I am also frustrated by the hanging end of George RR Martin’s series Songs of Fire and Ice. Not to put any spoilers here but he ends a character after spending the last two books building the character up…and then had the gall to make the death rather pointless and tragic. That’s usually enough to make me loose interest but for some reason it just made me want more. GRRM is a harsh, harsh mistress…

    To top my book pimp-brownie with drizzled fudge, I am enjoying a readership of four. My very own book (nearly in it’s final form) has been read by four other people. Two are relatives so they don’t really count but the other two have no affections toward me and have both asked when it is going to be published…to which I can only say “uh” and change the subject.

    There. Now I am a pimp. I may just run out and buy 24″ wheels for my Corolla…maybe some zebra shag for the dash.

  14. Oooh, pimping books. Lovely. By the way, Scalzi, I love your books. I cannot wait for the next one to come out!!!

    I’m currently reading Bolo! by David Weber. Anything by David Weber rocks my world. The Bolo concept, created by Keith Laumer, rocks my world. The combination of the two – oh my! Military SF, self-aware big-assed tank-like things. Great characters. One even made me cry.

  15. I’m reading “Mortification – Writers’ stories of their public shame”. After this book you’ll never approach a reading, signing or public appearance in the same way again.

  16. As of today, The Rough Guide to Blogging is not available at, and neither is Privilege of the Sword, which puts their efforts to get you to link to them in a slightly different light. In fact, there’s no mention at all of books on their home page.

  17. Michael Capobianco:

    Yeah, that’s a little weird. I’ll swap out the links.

  18. Pimpage! I /heart/ the pimpage.
    I’ll offer up Tanya Huff. She’s got a new Valor book coming out in December. But after reading all of her books, I say you really can’t go wrong with any of them.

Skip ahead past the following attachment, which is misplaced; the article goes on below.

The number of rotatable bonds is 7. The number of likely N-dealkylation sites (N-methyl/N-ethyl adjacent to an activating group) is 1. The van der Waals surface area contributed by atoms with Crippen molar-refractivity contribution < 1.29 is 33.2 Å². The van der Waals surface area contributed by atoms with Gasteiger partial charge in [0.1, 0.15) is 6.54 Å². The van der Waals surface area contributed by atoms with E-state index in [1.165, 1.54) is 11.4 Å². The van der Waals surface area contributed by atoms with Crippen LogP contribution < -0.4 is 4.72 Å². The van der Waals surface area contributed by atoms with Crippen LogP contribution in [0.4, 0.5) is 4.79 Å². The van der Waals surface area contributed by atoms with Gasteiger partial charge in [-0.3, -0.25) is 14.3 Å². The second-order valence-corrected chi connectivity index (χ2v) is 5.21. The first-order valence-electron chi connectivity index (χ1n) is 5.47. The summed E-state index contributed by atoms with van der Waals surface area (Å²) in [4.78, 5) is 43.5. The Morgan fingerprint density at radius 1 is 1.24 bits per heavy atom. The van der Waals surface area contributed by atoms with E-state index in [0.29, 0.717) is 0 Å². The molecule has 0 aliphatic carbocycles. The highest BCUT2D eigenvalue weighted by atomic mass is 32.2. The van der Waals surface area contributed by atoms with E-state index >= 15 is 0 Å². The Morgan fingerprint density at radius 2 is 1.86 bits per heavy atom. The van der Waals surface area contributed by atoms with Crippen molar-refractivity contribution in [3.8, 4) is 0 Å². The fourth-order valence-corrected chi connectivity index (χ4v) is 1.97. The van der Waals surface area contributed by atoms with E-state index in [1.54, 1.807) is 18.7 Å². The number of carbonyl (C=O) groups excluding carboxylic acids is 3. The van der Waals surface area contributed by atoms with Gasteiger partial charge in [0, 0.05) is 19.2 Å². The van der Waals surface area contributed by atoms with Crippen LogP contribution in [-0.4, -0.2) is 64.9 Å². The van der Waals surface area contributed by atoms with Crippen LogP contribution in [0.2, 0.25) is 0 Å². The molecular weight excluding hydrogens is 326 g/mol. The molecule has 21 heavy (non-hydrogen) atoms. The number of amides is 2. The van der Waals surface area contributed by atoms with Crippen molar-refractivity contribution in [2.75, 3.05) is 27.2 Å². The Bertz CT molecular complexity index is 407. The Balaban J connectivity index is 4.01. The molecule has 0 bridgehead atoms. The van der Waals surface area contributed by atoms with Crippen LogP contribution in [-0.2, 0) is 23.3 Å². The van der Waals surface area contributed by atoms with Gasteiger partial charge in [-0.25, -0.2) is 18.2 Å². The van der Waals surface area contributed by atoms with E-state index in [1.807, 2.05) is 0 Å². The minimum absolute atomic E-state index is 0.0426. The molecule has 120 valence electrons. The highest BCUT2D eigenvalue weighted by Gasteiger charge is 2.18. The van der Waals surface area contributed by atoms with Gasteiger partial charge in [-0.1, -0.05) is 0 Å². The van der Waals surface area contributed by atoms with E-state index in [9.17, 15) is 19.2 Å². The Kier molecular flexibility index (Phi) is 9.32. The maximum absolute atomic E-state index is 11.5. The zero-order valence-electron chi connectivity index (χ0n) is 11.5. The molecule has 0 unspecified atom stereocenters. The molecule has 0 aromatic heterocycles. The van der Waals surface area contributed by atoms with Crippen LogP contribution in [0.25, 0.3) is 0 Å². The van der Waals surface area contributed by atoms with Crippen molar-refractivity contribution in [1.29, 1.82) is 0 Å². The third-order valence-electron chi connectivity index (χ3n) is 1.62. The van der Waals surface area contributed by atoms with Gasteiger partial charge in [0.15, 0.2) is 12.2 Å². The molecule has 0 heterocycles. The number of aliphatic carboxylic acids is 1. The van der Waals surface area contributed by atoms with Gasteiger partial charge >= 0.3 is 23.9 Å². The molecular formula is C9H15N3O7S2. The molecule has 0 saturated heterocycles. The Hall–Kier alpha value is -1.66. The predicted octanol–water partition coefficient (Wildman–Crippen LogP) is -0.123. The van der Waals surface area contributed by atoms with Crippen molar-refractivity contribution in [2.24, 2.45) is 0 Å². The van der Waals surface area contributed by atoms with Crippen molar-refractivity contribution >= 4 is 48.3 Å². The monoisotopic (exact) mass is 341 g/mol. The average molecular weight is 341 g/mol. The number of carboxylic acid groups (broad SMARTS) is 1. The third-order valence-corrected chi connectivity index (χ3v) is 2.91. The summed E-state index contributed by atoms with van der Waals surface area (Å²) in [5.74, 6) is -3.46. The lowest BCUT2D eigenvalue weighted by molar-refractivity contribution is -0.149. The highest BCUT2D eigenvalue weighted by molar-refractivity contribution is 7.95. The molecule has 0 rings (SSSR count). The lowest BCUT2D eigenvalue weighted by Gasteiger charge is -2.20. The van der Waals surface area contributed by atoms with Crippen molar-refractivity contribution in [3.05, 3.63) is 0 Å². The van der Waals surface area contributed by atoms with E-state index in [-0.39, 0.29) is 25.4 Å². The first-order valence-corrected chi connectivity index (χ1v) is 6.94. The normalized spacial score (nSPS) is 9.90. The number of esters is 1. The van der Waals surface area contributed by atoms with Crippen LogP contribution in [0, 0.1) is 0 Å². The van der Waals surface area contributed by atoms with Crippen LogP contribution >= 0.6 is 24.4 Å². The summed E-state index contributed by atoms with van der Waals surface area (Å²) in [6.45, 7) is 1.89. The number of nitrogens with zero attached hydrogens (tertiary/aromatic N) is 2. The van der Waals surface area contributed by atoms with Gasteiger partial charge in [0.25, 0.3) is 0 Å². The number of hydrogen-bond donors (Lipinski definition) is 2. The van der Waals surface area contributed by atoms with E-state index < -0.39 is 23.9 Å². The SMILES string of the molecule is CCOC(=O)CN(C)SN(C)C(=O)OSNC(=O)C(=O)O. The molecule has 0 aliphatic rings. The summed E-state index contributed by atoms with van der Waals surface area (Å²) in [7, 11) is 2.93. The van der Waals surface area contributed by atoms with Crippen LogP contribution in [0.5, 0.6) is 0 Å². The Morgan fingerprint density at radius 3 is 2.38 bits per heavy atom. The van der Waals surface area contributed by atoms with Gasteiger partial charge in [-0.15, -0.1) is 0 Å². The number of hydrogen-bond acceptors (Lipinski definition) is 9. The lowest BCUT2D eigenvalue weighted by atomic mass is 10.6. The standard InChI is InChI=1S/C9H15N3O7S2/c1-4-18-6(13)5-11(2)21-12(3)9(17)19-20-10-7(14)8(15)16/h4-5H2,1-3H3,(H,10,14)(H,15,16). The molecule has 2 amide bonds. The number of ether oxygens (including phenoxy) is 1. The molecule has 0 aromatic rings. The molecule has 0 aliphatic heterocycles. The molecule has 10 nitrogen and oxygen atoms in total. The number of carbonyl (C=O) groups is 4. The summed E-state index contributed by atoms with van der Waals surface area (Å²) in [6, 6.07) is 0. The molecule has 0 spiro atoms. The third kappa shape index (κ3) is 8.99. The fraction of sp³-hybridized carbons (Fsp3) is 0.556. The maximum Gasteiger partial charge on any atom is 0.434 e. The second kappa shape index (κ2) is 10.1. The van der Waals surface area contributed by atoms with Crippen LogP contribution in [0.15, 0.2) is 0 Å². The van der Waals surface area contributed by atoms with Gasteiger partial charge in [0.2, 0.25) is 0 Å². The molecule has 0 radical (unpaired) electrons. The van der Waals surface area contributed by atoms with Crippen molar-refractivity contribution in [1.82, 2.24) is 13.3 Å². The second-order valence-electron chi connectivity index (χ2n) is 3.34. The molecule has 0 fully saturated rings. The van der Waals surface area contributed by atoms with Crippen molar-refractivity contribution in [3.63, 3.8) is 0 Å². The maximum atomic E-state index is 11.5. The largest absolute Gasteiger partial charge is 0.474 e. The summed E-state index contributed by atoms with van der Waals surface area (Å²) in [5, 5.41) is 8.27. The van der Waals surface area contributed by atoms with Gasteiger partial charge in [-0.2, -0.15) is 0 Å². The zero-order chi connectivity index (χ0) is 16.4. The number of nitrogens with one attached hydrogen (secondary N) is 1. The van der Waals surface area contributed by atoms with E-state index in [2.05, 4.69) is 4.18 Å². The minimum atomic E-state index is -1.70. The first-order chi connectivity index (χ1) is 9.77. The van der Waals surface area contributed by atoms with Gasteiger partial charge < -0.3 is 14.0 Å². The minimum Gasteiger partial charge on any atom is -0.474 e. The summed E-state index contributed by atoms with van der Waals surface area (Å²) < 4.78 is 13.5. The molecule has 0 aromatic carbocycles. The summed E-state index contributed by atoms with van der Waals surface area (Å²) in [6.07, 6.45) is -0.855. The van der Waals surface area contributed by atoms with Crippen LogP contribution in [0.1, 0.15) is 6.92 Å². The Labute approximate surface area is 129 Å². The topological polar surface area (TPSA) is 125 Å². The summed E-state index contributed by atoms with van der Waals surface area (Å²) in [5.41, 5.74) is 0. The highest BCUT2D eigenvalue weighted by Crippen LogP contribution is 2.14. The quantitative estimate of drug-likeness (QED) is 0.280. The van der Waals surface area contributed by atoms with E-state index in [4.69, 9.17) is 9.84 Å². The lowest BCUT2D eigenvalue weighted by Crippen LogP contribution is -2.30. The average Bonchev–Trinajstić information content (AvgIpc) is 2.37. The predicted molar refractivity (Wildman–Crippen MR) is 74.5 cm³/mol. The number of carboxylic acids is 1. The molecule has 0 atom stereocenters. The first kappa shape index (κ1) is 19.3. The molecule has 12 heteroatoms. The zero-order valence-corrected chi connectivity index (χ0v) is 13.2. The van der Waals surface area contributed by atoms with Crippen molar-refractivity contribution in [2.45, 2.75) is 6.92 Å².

19. I found a book (sans young Mr. Potter) that my 11 yr old nephew really liked! Kingdom Keepers, by Ridley Pearson. Holograms! Disneyworld after hours! Pirates!

  20. I wouldn’t be pimping my books, but you ASKED!

    “Why Do Dogs Drink Out of the Toilet: 101 of the Most Perplexing Questions Answered About Canine Conundrums, Medical Mysteries and Befuddling Behaviors”


    “Do Cats Always Land on Their Feet: 101 of the Most Perplexing Questions Answered About Feline Unfathomables, Medical Mysteries and Befuddling Behaviors”

    both co-authored with Dr. Marty Becker, will launch on “Good Morning, America” (unless we get bumped for some awful news event) on Oct. 10.


  21. I’m currently reading Leave Me Alone, I’m Reading by Maureen Corrigan, the book critic for NPR’s Fresh Air show. I got bored with books about writing, so now I’m reading books about, uh, reading. So far it’s interesting, although I’ve never heard of three-quarters of the books she names. Still, I like her prose and she’s the lit critic I could never be.

  22. Pushing Ice, by Alastair Reynolds

    A pretty good read and the science didnt seem to far beyond what is currently possible.

    Shades of Rendevous with Rama but good non the less

  23. I hereby offer up Every Neal Asher book written, especially “The Skinner” which is beyond my talents to describe meaningfully. Also “Scar Night” by Alan Campbell, which I’d best describe as Gene Wolfe and Tim Powers re-imagine Gormenghast. Pimping done!

  24. Anything by Neal Stephenson!
    Especially “The Baroque Cycle” trilogy. Fantastic heavy-duty reading.